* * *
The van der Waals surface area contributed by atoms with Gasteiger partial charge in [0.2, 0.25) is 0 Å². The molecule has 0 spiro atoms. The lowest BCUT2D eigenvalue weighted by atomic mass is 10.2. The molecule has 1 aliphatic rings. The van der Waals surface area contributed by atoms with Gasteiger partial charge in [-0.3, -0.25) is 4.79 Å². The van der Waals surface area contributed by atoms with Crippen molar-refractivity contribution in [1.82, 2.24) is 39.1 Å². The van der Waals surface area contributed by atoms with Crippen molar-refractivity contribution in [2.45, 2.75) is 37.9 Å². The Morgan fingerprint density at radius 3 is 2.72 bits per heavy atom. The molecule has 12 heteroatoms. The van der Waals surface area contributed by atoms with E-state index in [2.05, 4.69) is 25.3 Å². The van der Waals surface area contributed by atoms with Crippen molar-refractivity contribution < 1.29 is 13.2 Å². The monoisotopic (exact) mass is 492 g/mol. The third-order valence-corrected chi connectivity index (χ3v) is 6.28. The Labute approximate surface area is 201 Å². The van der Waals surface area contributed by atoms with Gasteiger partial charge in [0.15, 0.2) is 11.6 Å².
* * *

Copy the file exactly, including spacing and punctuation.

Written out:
The van der Waals surface area contributed by atoms with Gasteiger partial charge in [0.2, 0.25) is 0 Å². The molecule has 0 spiro atoms. The lowest BCUT2D eigenvalue weighted by atomic mass is 10.2. The molecule has 1 aliphatic rings. The van der Waals surface area contributed by atoms with Gasteiger partial charge in [-0.3, -0.25) is 4.79 Å². The van der Waals surface area contributed by atoms with Crippen molar-refractivity contribution in [1.82, 2.24) is 39.1 Å². The van der Waals surface area contributed by atoms with Crippen molar-refractivity contribution in [2.45, 2.75) is 37.9 Å². The Morgan fingerprint density at radius 3 is 2.72 bits per heavy atom. The molecule has 12 heteroatoms. The van der Waals surface area contributed by atoms with E-state index in [2.05, 4.69) is 25.3 Å². The van der Waals surface area contributed by atoms with Crippen molar-refractivity contribution < 1.29 is 13.2 Å². The monoisotopic (exact) mass is 492 g/mol. The third-order valence-corrected chi connectivity index (χ3v) is 6.28. The Labute approximate surface area is 201 Å². The van der Waals surface area contributed by atoms with Gasteiger partial charge in [0.15, 0.2) is 11.6 Å².